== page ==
Free Smartphones? Top 5 Reasons Google Wants Motorola


"Probably in the long run -- like two years or so -- a Motorola phone will give you an Apple-like experience where there's a tight relationship between hardware and software," said Roger Entner, founder of Recon Analytics in Massachusetts. In other words, your phone will work, and the different apps in it will work similarly. More fun, more reliable, easier to use.

4. Killing off "patent trolls." Patent trolls, eh? It's another bit of tech-speak for people who file patents on new ideas and, if companies invent the real thing, demand compensation, saying they were there first.

"It's killing innovation and it's slowing innovation," said Paul Saffo, a managing director and technology forecaster at Discern Analytics. "It's classic extortion."

Google likes Motorola because, over time, it has been granted something like 24,000 patents (the company won't confirm the number) on cellphone technologies -- powerful ammo if they want to put them in actual phones.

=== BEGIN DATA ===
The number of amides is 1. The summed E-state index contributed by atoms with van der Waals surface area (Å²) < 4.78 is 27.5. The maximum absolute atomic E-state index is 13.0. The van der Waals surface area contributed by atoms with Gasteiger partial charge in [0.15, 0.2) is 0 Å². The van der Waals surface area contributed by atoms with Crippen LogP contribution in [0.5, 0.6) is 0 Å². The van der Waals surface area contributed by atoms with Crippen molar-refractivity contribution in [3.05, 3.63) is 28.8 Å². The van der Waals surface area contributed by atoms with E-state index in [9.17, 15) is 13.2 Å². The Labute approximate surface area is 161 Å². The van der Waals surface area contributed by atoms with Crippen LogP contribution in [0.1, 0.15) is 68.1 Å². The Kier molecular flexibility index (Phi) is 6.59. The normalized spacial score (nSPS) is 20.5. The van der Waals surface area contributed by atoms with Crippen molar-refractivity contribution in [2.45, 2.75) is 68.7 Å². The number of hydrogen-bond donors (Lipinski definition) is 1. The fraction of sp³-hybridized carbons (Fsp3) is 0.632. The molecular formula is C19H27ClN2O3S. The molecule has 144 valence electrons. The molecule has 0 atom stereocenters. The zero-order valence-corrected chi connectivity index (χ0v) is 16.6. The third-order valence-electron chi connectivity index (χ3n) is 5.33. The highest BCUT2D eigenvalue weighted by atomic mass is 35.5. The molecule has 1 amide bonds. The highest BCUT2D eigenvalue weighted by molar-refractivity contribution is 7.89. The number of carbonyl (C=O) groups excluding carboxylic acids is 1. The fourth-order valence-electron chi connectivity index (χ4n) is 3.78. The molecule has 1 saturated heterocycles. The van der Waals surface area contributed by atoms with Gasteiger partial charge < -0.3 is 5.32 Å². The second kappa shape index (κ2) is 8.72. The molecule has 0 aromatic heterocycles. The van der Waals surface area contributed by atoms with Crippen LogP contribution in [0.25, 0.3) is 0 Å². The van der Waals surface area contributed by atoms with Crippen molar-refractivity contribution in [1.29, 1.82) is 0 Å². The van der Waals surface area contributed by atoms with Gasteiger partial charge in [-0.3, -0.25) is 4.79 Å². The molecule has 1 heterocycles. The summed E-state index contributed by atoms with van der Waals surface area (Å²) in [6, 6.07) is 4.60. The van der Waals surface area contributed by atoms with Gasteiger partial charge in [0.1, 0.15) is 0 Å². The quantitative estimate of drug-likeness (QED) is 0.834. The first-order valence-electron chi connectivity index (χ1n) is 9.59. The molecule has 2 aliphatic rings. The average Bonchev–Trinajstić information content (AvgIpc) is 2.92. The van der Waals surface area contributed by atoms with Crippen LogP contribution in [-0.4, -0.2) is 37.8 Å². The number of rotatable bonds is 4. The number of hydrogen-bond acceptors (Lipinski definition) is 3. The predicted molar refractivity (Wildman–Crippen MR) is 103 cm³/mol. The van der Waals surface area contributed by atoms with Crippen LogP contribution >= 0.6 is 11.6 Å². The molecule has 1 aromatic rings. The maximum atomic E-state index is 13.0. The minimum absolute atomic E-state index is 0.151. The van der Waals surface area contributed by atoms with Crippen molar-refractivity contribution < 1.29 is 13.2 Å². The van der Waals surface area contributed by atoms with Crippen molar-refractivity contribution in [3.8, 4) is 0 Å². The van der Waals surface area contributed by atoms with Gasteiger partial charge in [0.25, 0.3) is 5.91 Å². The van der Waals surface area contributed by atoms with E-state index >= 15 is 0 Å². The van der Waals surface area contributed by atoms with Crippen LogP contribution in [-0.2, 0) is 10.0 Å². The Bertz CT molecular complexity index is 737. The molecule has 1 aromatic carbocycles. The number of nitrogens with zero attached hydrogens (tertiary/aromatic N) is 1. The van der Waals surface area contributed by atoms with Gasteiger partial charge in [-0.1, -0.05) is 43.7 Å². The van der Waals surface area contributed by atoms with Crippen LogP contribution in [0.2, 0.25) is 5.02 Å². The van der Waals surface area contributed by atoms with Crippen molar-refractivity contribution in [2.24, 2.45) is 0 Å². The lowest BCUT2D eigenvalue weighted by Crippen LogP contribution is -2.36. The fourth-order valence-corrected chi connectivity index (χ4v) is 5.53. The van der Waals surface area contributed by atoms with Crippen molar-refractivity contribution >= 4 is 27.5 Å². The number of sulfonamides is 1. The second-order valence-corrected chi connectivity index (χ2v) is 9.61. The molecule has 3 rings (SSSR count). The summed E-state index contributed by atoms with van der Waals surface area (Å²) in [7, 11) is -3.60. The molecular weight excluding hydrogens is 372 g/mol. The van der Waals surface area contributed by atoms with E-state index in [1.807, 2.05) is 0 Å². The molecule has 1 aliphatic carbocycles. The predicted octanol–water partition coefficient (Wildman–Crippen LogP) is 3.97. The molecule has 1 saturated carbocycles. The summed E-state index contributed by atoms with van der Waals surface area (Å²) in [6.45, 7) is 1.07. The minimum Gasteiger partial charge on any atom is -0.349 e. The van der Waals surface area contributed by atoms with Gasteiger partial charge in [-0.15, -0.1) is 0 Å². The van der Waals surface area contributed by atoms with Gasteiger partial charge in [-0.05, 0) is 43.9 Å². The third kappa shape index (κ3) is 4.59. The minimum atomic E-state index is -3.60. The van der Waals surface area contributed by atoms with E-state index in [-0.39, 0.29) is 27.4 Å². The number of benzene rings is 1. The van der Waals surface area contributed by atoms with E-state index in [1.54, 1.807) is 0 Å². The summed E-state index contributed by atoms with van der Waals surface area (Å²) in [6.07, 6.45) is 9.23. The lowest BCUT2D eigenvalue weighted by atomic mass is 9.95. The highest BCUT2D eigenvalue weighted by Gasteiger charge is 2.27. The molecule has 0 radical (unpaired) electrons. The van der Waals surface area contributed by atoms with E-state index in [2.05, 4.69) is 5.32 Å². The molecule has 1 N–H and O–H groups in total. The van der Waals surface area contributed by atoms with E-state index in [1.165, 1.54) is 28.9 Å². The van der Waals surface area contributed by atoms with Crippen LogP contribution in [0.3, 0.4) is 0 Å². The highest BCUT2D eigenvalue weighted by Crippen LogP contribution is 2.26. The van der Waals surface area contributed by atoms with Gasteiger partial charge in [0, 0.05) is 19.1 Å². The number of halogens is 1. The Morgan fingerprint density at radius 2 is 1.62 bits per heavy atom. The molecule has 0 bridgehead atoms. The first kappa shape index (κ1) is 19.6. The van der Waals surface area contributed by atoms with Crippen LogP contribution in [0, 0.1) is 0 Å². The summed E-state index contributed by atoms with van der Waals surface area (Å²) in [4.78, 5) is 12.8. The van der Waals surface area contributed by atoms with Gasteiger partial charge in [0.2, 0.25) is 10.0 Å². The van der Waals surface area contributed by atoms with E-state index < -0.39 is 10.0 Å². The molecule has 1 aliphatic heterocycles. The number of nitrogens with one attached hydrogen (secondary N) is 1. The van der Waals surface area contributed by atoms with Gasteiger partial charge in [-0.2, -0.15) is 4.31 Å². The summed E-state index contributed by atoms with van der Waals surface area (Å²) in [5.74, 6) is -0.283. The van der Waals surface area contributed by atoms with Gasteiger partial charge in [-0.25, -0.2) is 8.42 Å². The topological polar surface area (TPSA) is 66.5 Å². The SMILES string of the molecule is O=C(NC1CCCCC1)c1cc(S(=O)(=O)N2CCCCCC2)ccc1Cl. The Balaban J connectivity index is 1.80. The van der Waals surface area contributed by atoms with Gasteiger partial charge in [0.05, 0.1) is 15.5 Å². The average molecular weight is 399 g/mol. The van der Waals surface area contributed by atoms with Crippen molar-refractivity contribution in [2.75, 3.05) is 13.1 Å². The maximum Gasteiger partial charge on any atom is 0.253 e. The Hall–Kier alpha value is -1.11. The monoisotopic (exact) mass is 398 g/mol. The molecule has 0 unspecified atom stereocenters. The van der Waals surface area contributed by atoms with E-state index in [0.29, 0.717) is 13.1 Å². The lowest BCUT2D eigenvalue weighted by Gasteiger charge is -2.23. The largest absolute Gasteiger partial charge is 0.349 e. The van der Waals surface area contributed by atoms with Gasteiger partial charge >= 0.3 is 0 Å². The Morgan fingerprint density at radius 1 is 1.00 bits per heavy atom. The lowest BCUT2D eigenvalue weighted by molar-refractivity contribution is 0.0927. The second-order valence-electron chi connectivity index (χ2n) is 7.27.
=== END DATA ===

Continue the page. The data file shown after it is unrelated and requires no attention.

5. Taking over the world. Well, not quite, but taking on Apple, Microsoft, Amazon and other contenders. They'd all like to sell you service contracts, apps, and wireless minutes, and unless antitrust regulators get in the way, "GoogleMoto," as Saffo called it, will have a leg up.

"Google can't sell anything to save its life but it is the only multi-national that seems to understand how to get advertisers to pay for everything," said Enderle in an email to ABC News. "By controlling the hardware they can close in on Apple's quality, and Apple can't match them on price. If they execute -- a big if because this merger is between two very different companies -- they could unseat Apple."

Yes, but ...

It all sounds grand, except to people in one critical place: Wall Street. Google stock dropped about 1 percent Monday after the Motorola announcement, and another 3 percent Tuesday.

And then Standard & Poor's -- yes, the same S&P that downgraded the U.S. government's debt on Aug. 5 -- downgraded Google stock from "buy" to "sell."

"The purchase," wrote S&P analyst Scott Kessler, "would negatively impact GOOG's growth, margins and balance sheet. Based on revised DCF analysis, we are cutting our 12-month target price to $500 from $700."

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